Washington, DC, November 18, 2008—State and local governments in many parts of the country are losing a total of more than $1 billion in revenue each year from the diversion of sales tax receipts into the pockets of retailers, especially large chains such as Wal-Mart. The biggest losses are created by state programs—known by names such as “vendor discount” or “collection allowance”—that pay retailers for collecting sales tax on behalf of governments.
These are the conclusions of Skimming the Sales Tax, a comprehensive national study of the issue released today by Good Jobs First, a non-profit research center based in Washington, DC. The report is available on the Good Jobs First website at
“At a time when state and local governments are facing a fiscal crunch, policymakers should take a hard look at retailer compensation practices,” said Good Jobs First Executive Director Greg LeRoy. “This legal skimming is depriving governments of desperately needed revenue.”
The report finds that 26 states provide retailer compensation, which is calculated as a percentage of the sales tax collected, while 19 states and the District of Columbia do not. Five states do not have a state sales tax.
“The big problem is that 13 of those 26 states put no ceiling on the amount an individual business can receive,” said Philip Mattera, Good Jobs First Research Director and principal author of the report. “This creates a windfall for giant retailers such as Wal-Mart, which we estimate receives a total of about $60 million a year from retailer compensation programs.”
The states without a ceiling can end up giving away substantial amounts of sales tax revenue. The report finds that Illinois leads the nation with an annual revenue loss of $126 million. Texas is second at $89 million, followed by Pennsylvania at $72 million and Colorado at $68 million.
The report notes that states that currently provide no retailer compensation may have to do so in the future if they participate in a new streamlined sales tax system for interstate online and mail-order transactions. Proposed federal legislation to enable states to collect sales tax on remote transactions would also require them to provide “reasonable” compensation to retailers for collecting tax on all their sales, but it would be left to each state to decide what is reasonable.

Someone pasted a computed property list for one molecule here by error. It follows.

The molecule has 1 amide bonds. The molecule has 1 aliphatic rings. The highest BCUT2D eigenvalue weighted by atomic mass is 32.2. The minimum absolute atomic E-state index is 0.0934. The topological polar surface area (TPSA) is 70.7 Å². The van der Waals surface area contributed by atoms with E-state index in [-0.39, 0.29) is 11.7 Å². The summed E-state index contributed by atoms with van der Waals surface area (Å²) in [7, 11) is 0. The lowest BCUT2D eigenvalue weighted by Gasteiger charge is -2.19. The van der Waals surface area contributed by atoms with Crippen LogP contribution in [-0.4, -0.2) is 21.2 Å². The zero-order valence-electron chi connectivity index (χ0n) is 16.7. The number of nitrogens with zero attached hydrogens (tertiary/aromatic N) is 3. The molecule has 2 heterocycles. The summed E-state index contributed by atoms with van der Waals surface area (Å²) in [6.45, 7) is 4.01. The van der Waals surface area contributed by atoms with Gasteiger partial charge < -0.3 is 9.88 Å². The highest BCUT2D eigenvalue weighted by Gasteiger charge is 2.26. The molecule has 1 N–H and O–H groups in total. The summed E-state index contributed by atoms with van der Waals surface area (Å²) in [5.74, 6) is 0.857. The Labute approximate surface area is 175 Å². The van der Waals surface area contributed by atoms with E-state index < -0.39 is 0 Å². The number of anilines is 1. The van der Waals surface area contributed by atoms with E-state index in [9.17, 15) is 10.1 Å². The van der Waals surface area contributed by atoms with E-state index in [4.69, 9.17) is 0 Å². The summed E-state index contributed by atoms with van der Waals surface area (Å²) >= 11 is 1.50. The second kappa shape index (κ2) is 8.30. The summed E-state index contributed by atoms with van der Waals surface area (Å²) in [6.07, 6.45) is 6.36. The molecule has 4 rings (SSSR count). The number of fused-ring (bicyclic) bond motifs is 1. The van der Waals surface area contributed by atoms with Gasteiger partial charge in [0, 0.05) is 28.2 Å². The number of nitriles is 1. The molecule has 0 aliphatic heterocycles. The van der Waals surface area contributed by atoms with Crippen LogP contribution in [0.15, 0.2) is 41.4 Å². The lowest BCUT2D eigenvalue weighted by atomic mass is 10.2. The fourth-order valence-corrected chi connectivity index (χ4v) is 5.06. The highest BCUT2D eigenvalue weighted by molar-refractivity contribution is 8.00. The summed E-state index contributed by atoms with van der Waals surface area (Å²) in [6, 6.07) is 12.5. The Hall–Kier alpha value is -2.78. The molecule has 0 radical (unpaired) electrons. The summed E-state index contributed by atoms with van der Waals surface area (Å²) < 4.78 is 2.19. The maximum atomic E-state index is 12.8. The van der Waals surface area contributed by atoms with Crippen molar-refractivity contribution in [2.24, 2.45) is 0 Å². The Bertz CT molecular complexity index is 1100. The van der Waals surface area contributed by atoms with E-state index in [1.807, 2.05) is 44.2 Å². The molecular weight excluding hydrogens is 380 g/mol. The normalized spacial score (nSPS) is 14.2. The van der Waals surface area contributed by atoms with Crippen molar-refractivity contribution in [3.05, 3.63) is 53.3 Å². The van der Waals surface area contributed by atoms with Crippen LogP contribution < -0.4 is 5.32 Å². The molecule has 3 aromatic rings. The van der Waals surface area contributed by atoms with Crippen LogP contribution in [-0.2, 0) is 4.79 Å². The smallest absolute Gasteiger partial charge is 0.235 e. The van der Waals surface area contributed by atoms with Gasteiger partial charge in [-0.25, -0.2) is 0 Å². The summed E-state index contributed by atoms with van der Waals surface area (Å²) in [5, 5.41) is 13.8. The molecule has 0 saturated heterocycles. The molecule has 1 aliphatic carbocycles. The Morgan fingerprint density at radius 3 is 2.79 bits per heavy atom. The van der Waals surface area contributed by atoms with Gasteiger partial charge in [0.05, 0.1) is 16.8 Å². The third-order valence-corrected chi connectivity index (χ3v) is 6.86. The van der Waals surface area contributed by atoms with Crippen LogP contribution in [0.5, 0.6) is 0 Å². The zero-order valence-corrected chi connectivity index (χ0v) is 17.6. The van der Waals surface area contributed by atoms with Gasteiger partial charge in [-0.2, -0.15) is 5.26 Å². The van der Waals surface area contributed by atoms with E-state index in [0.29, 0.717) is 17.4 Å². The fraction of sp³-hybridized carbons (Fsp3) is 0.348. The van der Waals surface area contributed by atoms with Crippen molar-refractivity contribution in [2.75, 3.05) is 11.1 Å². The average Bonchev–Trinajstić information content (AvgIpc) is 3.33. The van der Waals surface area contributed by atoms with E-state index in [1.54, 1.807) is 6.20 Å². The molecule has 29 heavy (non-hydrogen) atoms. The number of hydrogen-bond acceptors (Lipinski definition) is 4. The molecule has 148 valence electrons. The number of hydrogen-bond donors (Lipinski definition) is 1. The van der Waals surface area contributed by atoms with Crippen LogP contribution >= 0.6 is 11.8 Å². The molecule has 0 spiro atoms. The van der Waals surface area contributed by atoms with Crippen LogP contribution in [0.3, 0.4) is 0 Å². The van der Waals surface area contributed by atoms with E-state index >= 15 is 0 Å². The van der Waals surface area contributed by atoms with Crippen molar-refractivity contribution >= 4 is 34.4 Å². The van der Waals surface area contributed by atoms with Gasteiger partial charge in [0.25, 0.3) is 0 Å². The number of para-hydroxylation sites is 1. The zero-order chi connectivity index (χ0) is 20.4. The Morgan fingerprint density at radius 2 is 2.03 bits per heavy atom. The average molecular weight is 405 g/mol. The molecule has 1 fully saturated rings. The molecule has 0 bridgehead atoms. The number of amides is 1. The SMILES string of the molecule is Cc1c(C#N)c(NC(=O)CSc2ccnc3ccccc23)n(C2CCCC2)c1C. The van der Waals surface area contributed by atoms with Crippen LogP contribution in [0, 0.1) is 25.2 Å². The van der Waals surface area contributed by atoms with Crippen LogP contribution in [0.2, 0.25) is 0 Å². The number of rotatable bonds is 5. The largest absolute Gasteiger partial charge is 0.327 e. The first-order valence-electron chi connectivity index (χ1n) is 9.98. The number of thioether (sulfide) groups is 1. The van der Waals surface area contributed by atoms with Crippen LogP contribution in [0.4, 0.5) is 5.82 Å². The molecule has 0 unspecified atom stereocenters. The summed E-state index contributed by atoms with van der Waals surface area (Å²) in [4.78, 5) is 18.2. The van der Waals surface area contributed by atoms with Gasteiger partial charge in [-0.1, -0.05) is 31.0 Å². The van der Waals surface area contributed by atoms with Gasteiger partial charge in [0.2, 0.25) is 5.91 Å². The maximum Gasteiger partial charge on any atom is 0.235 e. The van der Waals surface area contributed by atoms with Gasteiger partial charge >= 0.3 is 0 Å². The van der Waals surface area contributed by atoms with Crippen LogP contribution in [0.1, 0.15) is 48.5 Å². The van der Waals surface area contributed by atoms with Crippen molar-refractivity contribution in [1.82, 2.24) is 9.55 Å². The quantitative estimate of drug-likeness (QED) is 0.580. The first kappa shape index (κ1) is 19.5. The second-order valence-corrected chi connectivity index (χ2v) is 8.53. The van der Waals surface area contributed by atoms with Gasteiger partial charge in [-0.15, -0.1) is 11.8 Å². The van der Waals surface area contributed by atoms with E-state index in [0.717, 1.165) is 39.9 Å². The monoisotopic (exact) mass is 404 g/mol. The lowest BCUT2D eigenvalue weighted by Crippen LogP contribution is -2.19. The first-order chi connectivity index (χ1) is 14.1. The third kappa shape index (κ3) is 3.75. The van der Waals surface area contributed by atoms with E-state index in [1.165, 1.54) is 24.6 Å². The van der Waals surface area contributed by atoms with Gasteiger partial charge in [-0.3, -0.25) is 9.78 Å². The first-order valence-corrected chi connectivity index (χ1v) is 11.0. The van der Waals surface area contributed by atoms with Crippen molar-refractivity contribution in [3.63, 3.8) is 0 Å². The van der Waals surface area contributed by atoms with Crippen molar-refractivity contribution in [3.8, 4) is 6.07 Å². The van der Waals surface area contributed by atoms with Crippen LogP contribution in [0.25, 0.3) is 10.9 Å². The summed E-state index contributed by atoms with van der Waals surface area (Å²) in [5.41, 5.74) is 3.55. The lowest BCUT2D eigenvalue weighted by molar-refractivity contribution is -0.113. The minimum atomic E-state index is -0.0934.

“Even if you accept the idea that retailers deserve some compensation,” Mattera said, “it is difficult to justify an open-ended amount. The main expenses that retailers incur with regard to sales taxes—especially software programs to track them—are fixed costs that do not rise in tandem with growth in receipts. States should keep that in mind when determining their definition of reasonable.”
Skimming the Sales Tax also looks at another way local governments lose sales tax revenue: the giveaway of those revenues as economic development subsidies for large retail projects. There are no national figures on such subsidies—which include sales tax rebates and sales tax increment financing—but the report gathers available information on the extent they have been used by the country’s largest retailer, Wal-Mart Stores. It finds that over the past decade Wal-Mart projects have received a total of $130 million (or an average of $13 million a year) from sales tax-based subsidies.
The report concludes with policy options, including suggestions that states without ceilings on retailer compensation consider adopting them, and that localities consider avoiding the use of subsidies for retail projects except in those limited cases in which they are truly necessary to bring basic retail necessities such as groceries and drugstores to communities that are demonstrably underserved.